Graduates face scramble for jobs
The record number of students graduating from Chinese universities is likely to pose "severe challenges" to the job market, the country's Education Minister has warned. State news agency Xinhua quoted Yuan Guiren as saying that universities should offer next year's record 6.3 million graduates more training in job hunting and adjust their programmes to the market's needs. However, the number of graduates who found jobs saw a year-on-year increase despite the global economic downturn, he added. A total of 130,000 graduates from Chinese universities and colleges are expected to join the Army this winter.
Protests greet California fees hike
A fees hike at the University of California in the wake of state budget cuts has stirred up student protests. A meeting of the university's board of regents held at UC Los Angeles approved a plan to raise undergraduate fees by 32 per cent next autumn, The New York Times reported. The newspaper said that "hundreds of students from campuses across the state demonstrated outside, beating drums and chanting slogans against the increase". About 70 students occupied UC Santa Cruz's main administrative building for four days in protest at the rise, which critics say will hit ethnic-minority students particularly hard. Mark Yudof, the university's president, said California's budget cuts had left it no choice but to raise fees.
Break language cycle, sector told
Universities should ensure graduates are bilingual to break Canada's costly cycle of training and testing for middle-aged federal workers, according to the country's languages chief. Graham Fraser, the Languages Commissioner, said universities and the Government should work together to develop "equivalencies" between language exams so that graduates who apply for public-service jobs are already tested for the various levels of language proficiency demanded by the state, the Ottawa Citizen reported. The newspaper said that an "industry of 40 to 50 private language schools has sprung up" that provides training for the Government's languages test, with an emphasis on examination strategy rather than grammar and vocabulary. The Citizen added that Mr Fraser, who wrote a book on bilingualism - Sorry, I Don't Speak French (2006) - before becoming Commissioner, "has long felt universities are the missing link in entrenching bilingualism in the federal workplace".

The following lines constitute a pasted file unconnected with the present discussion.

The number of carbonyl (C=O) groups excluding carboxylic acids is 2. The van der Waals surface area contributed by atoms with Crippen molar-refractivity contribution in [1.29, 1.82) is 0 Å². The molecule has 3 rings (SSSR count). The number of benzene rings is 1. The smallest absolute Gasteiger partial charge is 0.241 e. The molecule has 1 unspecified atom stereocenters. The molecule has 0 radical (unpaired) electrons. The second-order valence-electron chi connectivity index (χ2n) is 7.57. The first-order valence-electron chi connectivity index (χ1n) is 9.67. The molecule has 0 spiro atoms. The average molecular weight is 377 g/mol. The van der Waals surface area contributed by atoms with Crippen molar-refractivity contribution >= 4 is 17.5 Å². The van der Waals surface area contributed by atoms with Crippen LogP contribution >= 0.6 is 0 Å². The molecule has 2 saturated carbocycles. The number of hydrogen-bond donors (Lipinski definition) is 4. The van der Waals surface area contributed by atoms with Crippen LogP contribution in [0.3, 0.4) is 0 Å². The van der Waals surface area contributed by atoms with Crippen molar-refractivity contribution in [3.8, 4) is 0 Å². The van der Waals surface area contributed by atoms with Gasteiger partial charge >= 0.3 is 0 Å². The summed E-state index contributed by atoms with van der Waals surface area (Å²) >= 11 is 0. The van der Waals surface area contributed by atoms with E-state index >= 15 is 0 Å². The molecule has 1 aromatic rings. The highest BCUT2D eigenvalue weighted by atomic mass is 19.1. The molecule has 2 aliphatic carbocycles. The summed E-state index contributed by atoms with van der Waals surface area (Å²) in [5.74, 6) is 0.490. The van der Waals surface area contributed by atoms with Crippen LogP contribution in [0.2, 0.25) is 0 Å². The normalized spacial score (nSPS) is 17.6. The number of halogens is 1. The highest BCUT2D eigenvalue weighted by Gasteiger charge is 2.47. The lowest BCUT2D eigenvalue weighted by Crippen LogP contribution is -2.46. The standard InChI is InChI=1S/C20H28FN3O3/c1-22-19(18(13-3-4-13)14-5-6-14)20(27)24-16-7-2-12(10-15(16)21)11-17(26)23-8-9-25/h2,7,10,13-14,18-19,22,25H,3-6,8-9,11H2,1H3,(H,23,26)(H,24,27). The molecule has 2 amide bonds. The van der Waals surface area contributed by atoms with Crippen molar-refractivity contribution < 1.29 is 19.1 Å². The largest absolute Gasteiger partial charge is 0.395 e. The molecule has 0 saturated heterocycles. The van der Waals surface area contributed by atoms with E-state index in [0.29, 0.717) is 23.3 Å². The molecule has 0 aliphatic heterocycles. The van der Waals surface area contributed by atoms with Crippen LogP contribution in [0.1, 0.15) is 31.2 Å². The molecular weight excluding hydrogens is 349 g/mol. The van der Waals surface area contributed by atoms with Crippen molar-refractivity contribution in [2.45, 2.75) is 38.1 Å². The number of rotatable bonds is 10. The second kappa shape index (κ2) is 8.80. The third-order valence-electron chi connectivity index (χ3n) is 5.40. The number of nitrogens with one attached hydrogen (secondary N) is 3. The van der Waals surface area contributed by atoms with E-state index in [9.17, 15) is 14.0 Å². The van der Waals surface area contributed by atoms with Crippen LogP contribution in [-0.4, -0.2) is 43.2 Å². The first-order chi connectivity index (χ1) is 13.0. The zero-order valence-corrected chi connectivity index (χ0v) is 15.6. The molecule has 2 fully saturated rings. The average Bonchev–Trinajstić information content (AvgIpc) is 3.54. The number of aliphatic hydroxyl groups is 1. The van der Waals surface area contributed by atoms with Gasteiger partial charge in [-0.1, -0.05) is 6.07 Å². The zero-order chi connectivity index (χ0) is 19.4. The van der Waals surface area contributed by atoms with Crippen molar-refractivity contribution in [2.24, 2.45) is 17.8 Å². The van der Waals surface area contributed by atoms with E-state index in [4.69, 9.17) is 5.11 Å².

Investment values crash
Australian universities have reported a "significant deterioration" in their financial results owing to the declining value of their investments, it has been reported. The Australian said that the operating results for all universities receiving Commonwealth Grant Scheme block grants fell from a surplus of A$1.4 billion (£780 million) in 2007 to one of just A$364 million last year, a 74 per cent drop. Just three institutions' investments grew in value: Flinders University in Adelaide; the University of Technology, Sydney; and the University of Tasmania. In contrast, the universities of Melbourne and Sydney each wrote off more than A$200 million, and the Australian National University suffered a paper loss of A$160 million, The Australian said. Meanwhile, the newspaper added that the University of Ballarat in Victoria has seen "an extraordinary increase" of more than 540 per cent in international student-fee revenue since 2004, compared with a sector average of 51 per cent.
A new university specialising in science and technology is to be set up in Vietnam under a partnership with the French Government. The university will be known as USTH and will be located near the Vietnamese capital, Hanoi, University World News reported. A partnership agreement was signed this month in the capital by Nguyen Thien Nanh, Vietnam's Deputy Prime Minister and Minister for Education and Training, and Valerie Pecresse, France's Minister for Higher Education and Research. USTH is scheduled to begin operations in 2010 and will have an eventual student roll of 8,000. A consortium of more than 30 French universities is working on the deal.